“One coffee, dark” I said. ‘Um, we only have one brew’ she said, looking puzzled. “OK”, looking puzzled myself, “that’s fine, and I’d like it dark.” The look changed from puzzled to a little apprehensive, and the cadence of her speech slowed to ‘english is not your mother tongue’ speed. “I’m sorry, but we only have one brew, and it’s medium, not dark.” I was about to embark on another round of this early morn banter when the thought hit me…Karin, this lovely young woman speaks coffee, NOT cawfee.
A couple of years ago I wrote about the ritual of ordering coffee in Italy: pay first, then go to counter with receipt, or face the mockage of barista and local. I suppose a visitor from a foreign land could be forgiven her ignorance. Countries have their language and cultural norms to respect, and once I learned how, I could practically pass for local. But it wasn’t until the exchange with my local barista that I realized that coffee here (or back in my old there) speaks its own dialect too.
If you grew up in or around NYC, by the time you came of coffee age you knew the language. Step up to any deli or bodega or coffee cart counter, plop down your buck, place your order. Your choices? Regular, light, dark, black. The cardboard cup placed in your hand with its snappy “We are happy to serve you” and random blue and white Grecian theme contains the fully formed caffeinated quaff. Pull back the plastic tab on the cap, try to secure it to the thingy sticking up in the middle, fail, just rip a hole in it, wrap multiple napkins around blazing hot cup, and drink. If you ordered a “regular”, that cup contained your morning joe with milk and one sugar. Light and sweet was, well, light and sweet (lots of milk, 2 sugars.) Dark, my coffee of choice, was a touch of milk. And black, sans cow.
My guess is this ‘cawfee’ shorthand was created sometime shortly after the earth’s crust cooled and the first naugahyde diner banquette was installed, in an effort to help speed things along. Coffee in NY up until the time of the revolution sparked by Starbucks, was purely utilitarian. That first cup a necessary early morning stimulant to get you from point A to B without ripping someone’s head off, or cluelessly stepping off curb and getting hit by a bus. Civilization could function seamlessly as long as that cardboard “We are happy to serve you” was in your hand. Out here in the PNW, coffee is religion. A java church on every corner, the sacrament dosed in ounces from beans lovingly roasted in-house and lavishly described with terms like “after notes” and “floral”. It’s good, great in some cases, but it takes a Gotham gal a little time to get used to. So the next time I order from my favorite drive-thru, I’ll try to remember to translate my cawfee dark before I get to the window.:-)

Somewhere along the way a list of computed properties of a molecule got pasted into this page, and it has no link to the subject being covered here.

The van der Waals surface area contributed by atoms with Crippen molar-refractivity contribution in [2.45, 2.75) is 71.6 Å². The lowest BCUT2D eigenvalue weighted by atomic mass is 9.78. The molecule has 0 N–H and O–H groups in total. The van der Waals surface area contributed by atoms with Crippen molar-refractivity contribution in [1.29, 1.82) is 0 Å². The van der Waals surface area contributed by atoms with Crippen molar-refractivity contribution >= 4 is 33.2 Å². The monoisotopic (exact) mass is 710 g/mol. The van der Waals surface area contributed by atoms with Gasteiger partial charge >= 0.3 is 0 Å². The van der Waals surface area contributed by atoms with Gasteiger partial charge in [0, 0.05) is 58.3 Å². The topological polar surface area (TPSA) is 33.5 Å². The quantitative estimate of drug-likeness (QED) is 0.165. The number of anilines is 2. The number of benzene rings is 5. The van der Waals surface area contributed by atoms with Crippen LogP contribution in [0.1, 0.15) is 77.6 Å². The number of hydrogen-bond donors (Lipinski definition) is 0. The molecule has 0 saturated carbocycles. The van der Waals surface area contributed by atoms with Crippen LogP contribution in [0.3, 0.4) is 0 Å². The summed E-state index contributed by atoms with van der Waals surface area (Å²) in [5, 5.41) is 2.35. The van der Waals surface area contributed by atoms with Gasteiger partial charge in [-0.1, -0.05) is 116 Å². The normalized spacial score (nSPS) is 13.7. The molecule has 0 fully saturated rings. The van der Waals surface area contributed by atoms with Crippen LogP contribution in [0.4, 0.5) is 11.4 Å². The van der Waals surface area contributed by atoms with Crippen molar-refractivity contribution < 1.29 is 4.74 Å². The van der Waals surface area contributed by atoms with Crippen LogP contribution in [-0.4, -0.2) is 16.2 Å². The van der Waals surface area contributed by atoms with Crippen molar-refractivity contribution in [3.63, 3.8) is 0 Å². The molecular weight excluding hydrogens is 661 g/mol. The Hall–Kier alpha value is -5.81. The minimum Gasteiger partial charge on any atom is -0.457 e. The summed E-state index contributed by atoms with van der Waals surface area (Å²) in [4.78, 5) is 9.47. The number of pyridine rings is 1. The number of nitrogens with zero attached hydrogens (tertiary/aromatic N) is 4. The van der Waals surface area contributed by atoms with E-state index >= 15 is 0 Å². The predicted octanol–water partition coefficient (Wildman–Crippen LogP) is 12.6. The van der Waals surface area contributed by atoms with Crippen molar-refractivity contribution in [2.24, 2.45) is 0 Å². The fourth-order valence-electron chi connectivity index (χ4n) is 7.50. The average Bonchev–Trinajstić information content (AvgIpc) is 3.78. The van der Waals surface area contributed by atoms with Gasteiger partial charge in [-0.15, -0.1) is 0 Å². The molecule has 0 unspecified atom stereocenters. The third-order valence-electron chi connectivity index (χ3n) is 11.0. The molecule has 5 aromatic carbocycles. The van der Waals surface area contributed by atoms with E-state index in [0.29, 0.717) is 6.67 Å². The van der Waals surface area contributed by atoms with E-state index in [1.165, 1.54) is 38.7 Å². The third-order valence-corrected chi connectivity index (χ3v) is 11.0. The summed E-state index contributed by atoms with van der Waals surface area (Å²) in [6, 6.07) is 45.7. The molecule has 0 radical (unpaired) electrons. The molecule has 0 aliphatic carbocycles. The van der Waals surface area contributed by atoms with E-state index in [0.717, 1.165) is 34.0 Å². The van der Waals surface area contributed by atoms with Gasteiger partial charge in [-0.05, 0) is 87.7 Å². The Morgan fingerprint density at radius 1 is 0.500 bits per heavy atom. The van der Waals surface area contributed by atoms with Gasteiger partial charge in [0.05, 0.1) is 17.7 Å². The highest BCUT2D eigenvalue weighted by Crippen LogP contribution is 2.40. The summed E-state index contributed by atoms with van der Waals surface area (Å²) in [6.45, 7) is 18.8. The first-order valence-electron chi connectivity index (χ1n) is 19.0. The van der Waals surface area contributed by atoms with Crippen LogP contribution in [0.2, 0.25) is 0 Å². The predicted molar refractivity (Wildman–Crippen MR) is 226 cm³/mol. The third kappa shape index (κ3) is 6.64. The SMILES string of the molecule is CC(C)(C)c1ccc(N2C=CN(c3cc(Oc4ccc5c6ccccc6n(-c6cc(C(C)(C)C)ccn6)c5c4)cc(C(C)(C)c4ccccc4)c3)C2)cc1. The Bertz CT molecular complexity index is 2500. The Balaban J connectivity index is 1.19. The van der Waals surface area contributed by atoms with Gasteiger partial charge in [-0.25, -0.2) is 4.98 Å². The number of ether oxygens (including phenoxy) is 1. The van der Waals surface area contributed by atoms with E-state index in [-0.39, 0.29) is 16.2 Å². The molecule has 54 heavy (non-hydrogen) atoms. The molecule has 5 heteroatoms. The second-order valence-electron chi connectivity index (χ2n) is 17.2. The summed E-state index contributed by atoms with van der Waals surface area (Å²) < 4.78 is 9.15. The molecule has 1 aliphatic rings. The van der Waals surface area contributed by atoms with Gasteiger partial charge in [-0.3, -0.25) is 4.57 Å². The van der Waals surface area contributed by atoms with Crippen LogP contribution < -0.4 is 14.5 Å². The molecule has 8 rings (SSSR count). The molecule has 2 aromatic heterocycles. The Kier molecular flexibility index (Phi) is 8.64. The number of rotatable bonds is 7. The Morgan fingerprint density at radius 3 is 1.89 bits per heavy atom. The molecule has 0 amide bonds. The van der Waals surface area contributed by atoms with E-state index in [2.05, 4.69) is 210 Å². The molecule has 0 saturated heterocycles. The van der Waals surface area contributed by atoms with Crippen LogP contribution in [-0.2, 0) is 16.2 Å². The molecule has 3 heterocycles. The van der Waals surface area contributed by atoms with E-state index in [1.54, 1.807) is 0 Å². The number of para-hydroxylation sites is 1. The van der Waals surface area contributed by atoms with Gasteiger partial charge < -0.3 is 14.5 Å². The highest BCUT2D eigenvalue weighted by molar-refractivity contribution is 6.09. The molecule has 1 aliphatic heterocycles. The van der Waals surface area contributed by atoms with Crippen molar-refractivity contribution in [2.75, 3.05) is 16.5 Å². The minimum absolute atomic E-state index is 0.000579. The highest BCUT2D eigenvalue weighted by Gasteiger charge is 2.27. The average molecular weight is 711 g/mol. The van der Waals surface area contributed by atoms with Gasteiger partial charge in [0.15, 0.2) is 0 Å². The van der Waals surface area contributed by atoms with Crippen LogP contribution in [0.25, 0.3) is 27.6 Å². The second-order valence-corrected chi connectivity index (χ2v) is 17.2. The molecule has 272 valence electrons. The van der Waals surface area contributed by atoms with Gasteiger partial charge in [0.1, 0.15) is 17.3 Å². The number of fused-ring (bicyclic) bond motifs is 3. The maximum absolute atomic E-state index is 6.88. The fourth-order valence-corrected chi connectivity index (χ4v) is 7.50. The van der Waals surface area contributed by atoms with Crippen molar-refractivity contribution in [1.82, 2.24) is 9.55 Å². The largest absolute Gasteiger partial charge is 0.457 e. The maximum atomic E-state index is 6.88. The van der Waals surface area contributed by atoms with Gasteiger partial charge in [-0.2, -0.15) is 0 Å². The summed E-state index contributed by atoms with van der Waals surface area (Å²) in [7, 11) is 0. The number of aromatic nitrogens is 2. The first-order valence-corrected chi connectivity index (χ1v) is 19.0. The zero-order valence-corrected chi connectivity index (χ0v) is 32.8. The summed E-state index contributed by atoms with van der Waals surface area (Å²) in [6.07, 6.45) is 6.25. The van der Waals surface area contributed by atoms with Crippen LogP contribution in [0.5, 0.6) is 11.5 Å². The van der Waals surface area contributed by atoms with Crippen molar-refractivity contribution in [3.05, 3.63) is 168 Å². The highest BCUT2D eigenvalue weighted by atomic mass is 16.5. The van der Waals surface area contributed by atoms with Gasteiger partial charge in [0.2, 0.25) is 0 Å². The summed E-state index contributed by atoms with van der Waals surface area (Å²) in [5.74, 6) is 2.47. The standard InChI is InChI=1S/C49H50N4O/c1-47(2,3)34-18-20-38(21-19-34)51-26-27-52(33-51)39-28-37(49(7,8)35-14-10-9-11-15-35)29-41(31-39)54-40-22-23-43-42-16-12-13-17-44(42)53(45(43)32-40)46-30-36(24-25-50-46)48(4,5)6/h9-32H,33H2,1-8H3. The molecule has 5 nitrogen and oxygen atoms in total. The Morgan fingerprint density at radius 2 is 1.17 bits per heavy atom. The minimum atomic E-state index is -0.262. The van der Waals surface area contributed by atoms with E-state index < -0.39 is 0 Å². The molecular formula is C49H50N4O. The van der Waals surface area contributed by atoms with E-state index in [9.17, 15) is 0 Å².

A coffee-themed recipe is clearly called for, and in the spirit of caffeine-fueled indulgence I’ve got one that’s quick, easy, and under 200 calories to boot. Fast Espresso Pudding is just a variation on a chocolate pudding recipe I found a few years ago. I was having one of those days, when the incoming crap storm from work was making me cranky, and something soothing and chocolate was necessary to calm jangled nerves. Already in my jammies (ok, so what if it was 5:30pm), the thought of leaving my cozy nest to go to the market for box pudding just wasn’t going to fly. So I figured, why not make it on my own? Happily, the experiment worked, with just a few ingredients I already had and could pronounce without consulting a chemistry text. To be fair, this isn’t as good as my more elaborate chocolate pudding recipe, but for a quick fix, it’s perfect!
Fast Espresso Pudding Makes 4 approximately 1/2 cup servings
- 3 TBSP instant espresso powder
- 2 TBSP unsweetened cocoa powder
- 2 TBSP corn starch
- 5 TBSP sugar (or more, according to taste – I like things a little less sweet)
- 2 cups whole milk (I’ve done it with 2% but anything lower and the pudding tends to be a little grainy)
- A pinch salt
Whisk together everything but the milk in a saucepan. Add the milk and whisk until combined. Cook over medium-high heat, stirring continuously, until the mixture comes to a boil and thickens. Pour into cups and let cool for 30 minutes on the counter. Refrigerate for another hour until set. If you want to avoid a skin on top, cover with plastic before cooling on counter, making sure to press the wrap onto the top of the pudding. I like to froth some milk and add a dollop on top and a little cinnamon before serving. Calories: approximately 170 per serving.
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